Impact: Your cell phone policy shouldn’t ban the equipment; it should impose restrictions on its use. Here’s how to do that.

Plug 6 Loopholes

Banning cell phone use while driving is trickier than it might sound. These are the six common traps that companies fall into and how to sidestep them:

1. Banning Just Cell Phones

The Loophole: Many of the policies we saw told workers that they may not use their “cell phones” while driving. But the problem isn’t confined just to cell phones. There are plenty of other devices that can cause problems. “CB radios are a major source of distractions and traffic accidents,” notes the Ontario safety coordinator.
How to Plug It: Make sure your policy covers not just the use of cell phones but all “wireless communication devices,” including mobile phones, text pagers and two-way radios (Policy, I (a).

2. Not Specifically Covering Personally Owned Vehicles & Equipment

The Loophole: Some policies apply only to cell phones and communication equipment furnished by the company and/or to company vehicles. That leaves workers free to talk on their personally owned equipment and in their own vehicles.
How to Plug It: Specify that the ban applies to all equipment and vehicles “whether owned by the company or the worker” (Policy, I (b)).

3. Not Covering Business & Personal Conversations

The Loophole: Some policies ban workers from carrying on “personal conversations” when driving on company business. By implication, it’s okay to hold a business conversation when driving.
How to Plug It: Ban the use of wireless devices to conduct any conversation, business or personal (Policy, I (b)).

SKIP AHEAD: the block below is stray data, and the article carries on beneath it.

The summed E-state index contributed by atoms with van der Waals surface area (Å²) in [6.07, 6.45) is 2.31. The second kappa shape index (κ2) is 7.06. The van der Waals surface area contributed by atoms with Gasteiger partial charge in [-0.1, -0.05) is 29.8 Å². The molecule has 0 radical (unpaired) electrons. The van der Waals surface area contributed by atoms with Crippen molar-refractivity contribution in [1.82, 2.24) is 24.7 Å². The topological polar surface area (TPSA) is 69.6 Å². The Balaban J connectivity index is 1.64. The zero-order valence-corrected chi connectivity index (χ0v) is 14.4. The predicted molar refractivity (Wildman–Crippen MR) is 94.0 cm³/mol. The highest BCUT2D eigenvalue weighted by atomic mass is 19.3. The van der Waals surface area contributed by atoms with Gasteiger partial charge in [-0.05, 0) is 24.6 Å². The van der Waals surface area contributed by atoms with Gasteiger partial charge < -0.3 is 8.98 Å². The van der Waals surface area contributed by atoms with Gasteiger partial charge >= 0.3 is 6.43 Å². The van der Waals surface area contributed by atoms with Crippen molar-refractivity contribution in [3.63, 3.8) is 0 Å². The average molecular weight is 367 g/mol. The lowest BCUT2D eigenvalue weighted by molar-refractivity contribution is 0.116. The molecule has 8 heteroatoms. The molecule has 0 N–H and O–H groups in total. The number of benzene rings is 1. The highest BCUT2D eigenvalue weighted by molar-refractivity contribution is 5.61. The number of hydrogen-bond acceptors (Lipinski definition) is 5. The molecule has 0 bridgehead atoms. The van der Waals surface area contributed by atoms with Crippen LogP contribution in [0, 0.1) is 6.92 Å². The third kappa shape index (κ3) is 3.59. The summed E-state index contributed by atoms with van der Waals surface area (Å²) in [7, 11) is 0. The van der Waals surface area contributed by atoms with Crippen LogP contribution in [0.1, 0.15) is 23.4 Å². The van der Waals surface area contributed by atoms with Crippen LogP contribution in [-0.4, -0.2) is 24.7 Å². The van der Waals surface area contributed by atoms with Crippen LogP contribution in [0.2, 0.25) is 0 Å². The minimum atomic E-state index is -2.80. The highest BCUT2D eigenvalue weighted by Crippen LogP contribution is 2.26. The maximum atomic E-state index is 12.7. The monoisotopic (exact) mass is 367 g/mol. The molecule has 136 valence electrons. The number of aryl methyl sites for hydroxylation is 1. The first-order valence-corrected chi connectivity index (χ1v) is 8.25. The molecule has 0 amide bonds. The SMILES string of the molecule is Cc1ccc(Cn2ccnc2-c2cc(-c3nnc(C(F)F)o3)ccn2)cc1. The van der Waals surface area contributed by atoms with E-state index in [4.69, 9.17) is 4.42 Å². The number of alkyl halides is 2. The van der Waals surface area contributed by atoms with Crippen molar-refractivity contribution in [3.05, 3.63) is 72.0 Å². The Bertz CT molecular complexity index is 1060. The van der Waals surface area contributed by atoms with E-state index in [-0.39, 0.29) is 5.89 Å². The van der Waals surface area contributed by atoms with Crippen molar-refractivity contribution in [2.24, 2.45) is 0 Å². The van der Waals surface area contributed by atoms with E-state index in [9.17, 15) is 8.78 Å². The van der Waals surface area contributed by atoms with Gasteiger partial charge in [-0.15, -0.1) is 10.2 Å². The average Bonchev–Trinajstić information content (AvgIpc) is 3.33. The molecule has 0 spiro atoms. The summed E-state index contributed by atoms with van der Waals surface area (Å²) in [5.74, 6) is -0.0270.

4. Lack of Instructions on How to Handle Incoming Calls

The Loophole: Typical policies ban workers from making calls when driving but don’t tell them how to handle incoming calls.
How to Plug It: In addition to warning workers not to make calls, tell them what to do when a call comes in. Our Model Policy lets workers answer or return the call as long as they pull off the roadway in a safe spot and remain parked until the conversation ends (Policy, I (d)).

5. Covering Only the Drivers

The Loophole: Most cell phone policies address only the driver. But, as safety coordinator Kathy Steck points out, “it takes two people to create the danger: the person driving the vehicle and the person on the other end of the line that he’s talking to.” “Whether we’re a manager, a supervisor or a co-worker, when we take or make a cell phone call from or to an off-site worker who’s behind the wheel of a vehicle, we’re acting as enablers.”
How to Plug It: Make sure your policy bans others in your organization from calling workers when they’re driving. Also tell them what to do when receiving calls from workers behind the wheel (Policy, II (a)-(c)).

6. Not Providing for Enforcement

The Loophole: Cell phone policies often omit appropriate enforcement provisions. That’s a problem because simply writing a clear policy is a waste of time if you don’t enforce it. In fact, a policy not backed by discipline is worse than useless because it shows that you understood the danger but didn’t try hard enough to correct it.
How to Plug It: Make it clear that violation of the cell phone policy is a serious offence that could lead to discipline up to and including termination. And make sure you actually do follow through when and if violations occur (Policy, III).